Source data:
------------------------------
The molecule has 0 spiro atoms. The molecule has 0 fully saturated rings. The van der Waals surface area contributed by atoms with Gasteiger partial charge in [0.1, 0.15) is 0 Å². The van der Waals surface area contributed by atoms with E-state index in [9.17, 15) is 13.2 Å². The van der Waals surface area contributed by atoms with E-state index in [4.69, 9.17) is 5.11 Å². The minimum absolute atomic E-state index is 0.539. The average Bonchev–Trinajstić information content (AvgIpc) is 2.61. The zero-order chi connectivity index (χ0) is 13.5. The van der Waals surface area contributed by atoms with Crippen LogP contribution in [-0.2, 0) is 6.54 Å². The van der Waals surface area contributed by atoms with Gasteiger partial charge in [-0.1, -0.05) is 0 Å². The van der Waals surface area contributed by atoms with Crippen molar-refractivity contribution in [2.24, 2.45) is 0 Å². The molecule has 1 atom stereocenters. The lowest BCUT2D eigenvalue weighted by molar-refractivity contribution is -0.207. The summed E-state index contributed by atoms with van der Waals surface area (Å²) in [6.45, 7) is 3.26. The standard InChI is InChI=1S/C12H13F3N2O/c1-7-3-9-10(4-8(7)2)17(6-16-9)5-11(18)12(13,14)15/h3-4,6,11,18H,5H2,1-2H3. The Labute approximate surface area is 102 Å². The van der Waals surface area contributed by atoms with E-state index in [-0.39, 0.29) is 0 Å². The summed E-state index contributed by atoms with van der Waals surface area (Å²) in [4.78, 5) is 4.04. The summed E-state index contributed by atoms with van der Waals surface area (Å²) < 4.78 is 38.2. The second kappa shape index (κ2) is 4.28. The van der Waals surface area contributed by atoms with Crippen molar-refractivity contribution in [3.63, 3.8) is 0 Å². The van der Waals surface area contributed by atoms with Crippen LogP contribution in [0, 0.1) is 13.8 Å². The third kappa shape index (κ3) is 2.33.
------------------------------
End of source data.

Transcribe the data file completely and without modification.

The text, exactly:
The molecule has 0 spiro atoms. The molecule has 0 fully saturated rings. The van der Waals surface area contributed by atoms with Gasteiger partial charge in [0.1, 0.15) is 0 Å². The van der Waals surface area contributed by atoms with E-state index in [9.17, 15) is 13.2 Å². The van der Waals surface area contributed by atoms with E-state index in [4.69, 9.17) is 5.11 Å². The minimum absolute atomic E-state index is 0.539. The average Bonchev–Trinajstić information content (AvgIpc) is 2.61. The zero-order chi connectivity index (χ0) is 13.5. The van der Waals surface area contributed by atoms with Crippen LogP contribution in [-0.2, 0) is 6.54 Å². The van der Waals surface area contributed by atoms with Gasteiger partial charge in [-0.1, -0.05) is 0 Å². The van der Waals surface area contributed by atoms with Crippen molar-refractivity contribution in [2.24, 2.45) is 0 Å². The molecule has 1 atom stereocenters. The lowest BCUT2D eigenvalue weighted by molar-refractivity contribution is -0.207. The summed E-state index contributed by atoms with van der Waals surface area (Å²) in [6.45, 7) is 3.26. The standard InChI is InChI=1S/C12H13F3N2O/c1-7-3-9-10(4-8(7)2)17(6-16-9)5-11(18)12(13,14)15/h3-4,6,11,18H,5H2,1-2H3. The Labute approximate surface area is 102 Å². The van der Waals surface area contributed by atoms with E-state index in [-0.39, 0.29) is 0 Å². The summed E-state index contributed by atoms with van der Waals surface area (Å²) in [4.78, 5) is 4.04. The summed E-state index contributed by atoms with van der Waals surface area (Å²) < 4.78 is 38.2. The second kappa shape index (κ2) is 4.28. The van der Waals surface area contributed by atoms with Crippen molar-refractivity contribution in [3.63, 3.8) is 0 Å². The van der Waals surface area contributed by atoms with Crippen LogP contribution in [0, 0.1) is 13.8 Å². The third kappa shape index (κ3) is 2.33.